The exponential adoption of drones both recreationally and commercially is undeniable. Drones are increasingly being utilised for a variety of applications including but not limited to drone deliveries, mapping, industrial inspections and for security. They in most cases require a radio link operating on either a 2.4GHz or 5.8GHz frequency to communicate with a ground control station. These frequencies have distinct distance and range limitations.
However, with an ever-increasing requirement for drones to perform their intended applications Beyond Visual Line of Sight (BVLOS), there is a demand for drone platforms to operate over cellular networks to enable greater operating distances. 4G or 5G LTE networks can offer drones the ability to operate BVLOS undeniably increasing the use cases and unlocking the full potential of the drone technology. Therefore an awareness of the Australian Compliance regulations for Radio Controlled or LTE Enabled Drones must be understood.
Radio spectrum is the part of the electromagnetic spectrum ranging from 1 Hz to 3000 GHz (3 THz). Electromagnetic waves in this frequency range, called radio waves, have become widely used in modern technology, particularly in telecommunications. The spectrum is divided into different frequency bands, and each band has been allocated for a specific application ranging from aeronautical and maritime communication to AM and FM radio stations. Hence drones utilising any frequency including 2.4GHz/5.8GHz, WiFi, 4G LTE must fall within the appropriate frequency allocation.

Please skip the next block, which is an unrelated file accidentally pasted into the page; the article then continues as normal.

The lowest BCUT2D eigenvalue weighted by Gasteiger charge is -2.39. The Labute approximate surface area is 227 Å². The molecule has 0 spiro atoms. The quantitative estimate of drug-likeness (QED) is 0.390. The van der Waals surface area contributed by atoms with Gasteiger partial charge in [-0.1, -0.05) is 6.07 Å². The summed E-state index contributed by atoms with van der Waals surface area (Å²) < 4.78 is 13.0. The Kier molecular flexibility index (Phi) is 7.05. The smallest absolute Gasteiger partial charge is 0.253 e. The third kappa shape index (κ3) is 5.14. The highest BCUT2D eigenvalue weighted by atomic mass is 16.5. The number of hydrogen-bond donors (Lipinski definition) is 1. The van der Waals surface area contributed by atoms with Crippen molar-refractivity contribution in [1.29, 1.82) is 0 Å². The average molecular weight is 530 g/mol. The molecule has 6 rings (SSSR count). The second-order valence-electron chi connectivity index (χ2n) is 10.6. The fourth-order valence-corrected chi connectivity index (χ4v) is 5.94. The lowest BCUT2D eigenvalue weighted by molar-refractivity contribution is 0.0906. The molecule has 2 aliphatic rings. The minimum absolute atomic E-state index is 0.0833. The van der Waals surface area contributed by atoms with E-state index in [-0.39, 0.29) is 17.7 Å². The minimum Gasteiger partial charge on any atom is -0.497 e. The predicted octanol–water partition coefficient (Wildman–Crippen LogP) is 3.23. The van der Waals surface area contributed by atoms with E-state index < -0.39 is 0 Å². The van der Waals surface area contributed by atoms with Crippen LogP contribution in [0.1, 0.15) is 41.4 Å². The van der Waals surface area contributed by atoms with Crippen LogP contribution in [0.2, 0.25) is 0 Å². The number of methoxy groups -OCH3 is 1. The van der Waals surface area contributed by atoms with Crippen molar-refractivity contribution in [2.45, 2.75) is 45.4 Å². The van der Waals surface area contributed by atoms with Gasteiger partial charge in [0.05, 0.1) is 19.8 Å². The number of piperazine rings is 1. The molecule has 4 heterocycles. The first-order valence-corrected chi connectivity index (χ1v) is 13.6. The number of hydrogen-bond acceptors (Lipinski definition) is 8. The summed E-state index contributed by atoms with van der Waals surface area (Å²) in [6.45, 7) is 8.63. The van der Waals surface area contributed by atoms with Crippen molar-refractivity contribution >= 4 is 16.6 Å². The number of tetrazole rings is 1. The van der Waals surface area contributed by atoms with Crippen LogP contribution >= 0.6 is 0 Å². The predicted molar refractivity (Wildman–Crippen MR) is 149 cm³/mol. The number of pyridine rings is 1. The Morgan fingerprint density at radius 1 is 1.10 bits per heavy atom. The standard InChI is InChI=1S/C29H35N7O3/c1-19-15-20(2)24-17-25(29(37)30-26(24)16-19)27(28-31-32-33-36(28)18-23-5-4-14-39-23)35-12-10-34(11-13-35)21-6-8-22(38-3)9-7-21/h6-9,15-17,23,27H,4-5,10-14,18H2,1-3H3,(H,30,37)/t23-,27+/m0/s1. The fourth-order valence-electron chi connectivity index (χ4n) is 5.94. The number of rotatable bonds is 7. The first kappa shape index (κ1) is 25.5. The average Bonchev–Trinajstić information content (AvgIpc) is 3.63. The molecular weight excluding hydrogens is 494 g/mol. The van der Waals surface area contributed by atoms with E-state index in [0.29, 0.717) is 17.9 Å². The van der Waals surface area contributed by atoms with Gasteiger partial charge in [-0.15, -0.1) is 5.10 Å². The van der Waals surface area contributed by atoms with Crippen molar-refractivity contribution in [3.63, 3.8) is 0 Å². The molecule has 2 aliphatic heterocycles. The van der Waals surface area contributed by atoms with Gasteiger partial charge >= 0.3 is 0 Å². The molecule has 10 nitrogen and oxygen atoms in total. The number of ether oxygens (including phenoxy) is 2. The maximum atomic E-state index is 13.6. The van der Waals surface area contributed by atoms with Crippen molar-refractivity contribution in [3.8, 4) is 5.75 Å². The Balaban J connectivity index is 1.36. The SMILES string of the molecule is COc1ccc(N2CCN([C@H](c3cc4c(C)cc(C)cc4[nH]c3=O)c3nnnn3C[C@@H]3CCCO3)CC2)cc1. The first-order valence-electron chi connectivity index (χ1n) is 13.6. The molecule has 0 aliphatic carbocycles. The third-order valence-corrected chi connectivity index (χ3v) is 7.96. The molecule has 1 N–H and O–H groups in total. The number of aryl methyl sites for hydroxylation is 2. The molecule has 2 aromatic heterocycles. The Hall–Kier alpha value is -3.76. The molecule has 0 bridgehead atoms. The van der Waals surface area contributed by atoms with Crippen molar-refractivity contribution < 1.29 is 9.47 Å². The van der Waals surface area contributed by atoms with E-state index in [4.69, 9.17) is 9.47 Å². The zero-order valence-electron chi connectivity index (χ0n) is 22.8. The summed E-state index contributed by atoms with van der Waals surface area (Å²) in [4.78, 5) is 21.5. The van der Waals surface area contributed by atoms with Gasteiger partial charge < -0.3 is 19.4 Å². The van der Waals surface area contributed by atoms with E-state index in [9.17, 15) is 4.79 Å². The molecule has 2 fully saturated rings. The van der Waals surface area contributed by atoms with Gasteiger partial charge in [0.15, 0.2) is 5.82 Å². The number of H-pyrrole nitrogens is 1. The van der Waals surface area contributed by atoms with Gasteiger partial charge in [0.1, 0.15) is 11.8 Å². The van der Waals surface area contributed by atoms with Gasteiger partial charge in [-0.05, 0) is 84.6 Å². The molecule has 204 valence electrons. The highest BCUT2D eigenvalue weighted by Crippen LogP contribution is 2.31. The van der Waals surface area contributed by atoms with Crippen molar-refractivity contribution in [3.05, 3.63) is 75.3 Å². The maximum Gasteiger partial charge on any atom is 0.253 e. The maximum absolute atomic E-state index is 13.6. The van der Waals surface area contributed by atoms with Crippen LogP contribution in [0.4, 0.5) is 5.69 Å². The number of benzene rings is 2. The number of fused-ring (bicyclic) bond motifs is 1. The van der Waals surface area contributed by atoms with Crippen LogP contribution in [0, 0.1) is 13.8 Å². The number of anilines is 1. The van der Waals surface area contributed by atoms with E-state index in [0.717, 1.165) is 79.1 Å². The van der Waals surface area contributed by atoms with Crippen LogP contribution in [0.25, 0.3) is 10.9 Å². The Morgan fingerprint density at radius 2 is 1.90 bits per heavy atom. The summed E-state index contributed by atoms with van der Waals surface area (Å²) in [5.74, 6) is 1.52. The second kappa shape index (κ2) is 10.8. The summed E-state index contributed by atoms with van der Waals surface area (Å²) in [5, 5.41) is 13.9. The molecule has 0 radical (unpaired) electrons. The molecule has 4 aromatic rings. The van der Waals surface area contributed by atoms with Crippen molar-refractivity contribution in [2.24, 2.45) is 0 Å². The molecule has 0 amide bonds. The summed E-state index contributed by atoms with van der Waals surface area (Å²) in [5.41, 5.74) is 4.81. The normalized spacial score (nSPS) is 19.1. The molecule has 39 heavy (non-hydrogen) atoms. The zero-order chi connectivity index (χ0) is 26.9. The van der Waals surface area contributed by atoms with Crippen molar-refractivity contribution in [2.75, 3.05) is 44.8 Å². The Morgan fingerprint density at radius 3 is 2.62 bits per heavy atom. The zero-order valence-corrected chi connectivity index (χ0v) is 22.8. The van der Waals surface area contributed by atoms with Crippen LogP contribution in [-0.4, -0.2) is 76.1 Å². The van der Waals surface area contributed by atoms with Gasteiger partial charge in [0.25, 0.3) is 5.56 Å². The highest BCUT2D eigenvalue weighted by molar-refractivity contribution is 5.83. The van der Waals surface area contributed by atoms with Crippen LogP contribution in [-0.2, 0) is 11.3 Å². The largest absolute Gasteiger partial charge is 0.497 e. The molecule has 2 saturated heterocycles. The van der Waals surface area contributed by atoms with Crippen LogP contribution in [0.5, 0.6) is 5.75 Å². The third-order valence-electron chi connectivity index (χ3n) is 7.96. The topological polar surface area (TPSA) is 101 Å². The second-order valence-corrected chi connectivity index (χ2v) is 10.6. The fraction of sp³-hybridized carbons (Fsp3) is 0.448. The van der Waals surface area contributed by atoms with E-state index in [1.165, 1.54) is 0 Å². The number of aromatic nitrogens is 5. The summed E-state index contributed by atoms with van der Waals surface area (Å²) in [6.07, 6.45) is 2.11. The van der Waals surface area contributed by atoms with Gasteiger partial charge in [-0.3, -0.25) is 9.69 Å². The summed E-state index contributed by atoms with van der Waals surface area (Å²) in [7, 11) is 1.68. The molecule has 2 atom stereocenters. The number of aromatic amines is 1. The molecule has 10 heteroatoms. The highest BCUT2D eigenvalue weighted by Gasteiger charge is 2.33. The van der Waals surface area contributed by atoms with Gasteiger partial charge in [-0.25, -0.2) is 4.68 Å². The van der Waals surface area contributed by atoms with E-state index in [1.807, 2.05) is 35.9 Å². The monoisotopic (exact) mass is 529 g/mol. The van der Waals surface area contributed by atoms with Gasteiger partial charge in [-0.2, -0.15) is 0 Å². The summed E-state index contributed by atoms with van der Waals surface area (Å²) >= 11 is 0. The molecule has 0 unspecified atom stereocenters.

In Australia, the Radiofrequency spectrum is managed and regulated by the Australian Communications and Media Authority (ACMA) whose main purpose is to manage Australia’s spectrum at a local and international level. This ensures it is used effectively and minimises interference between bands and services.
SAFETY. Regulators around the world want to ensure that products are built to safety standards that are not going to cause harm to people or impact on existing radiofrequency frameworks. This could be in the form of mitigating the risk from devices that are emitting higher than approved levels of radiation for instance. Another consideration is that the device is not hampering the functionality of another device by causing interference which could impact directly on such things as communications utilised by emergency services.
Devices that utilise the telecommunications network need to ensure that they do not have the ability to jam the network which could lead to emergency communications being disabled or degraded putting the general public who rely on these networks for public safety at risk. This could also impact emergency service communications leading to dire consequences.
RCM or the Regulatory Compliance Mark is a standard that once obtained illustrates that the product complies with Australian requirements for the following:-
RCM Compliance Mark
There are penalties in place for non-compliant devices. Drones entering the Australian market that have not undergone testing or achieved the appropriate certifications irrespective of if they are operating via an RF frequency or on the LTE network are legally mandated to comply with the regulations placed by the regions regulatory body. In Australia, this is the Australian Communications and Media Authority (ACMA). If you require assistance in achieving these certifications for products manufactured in Australia or you are an international manufacturer looking to bring your drone platform to the Australian market Hover UAV can assist in this process.
One of the World's Leading
At Hover UAV we assist drone programs from conception to full implementation. We are a passionate team of experts, with diverse skill sets and backgrounds gained in sectors such as maritime, crewed aviation, defense, corporate and engineering sectors.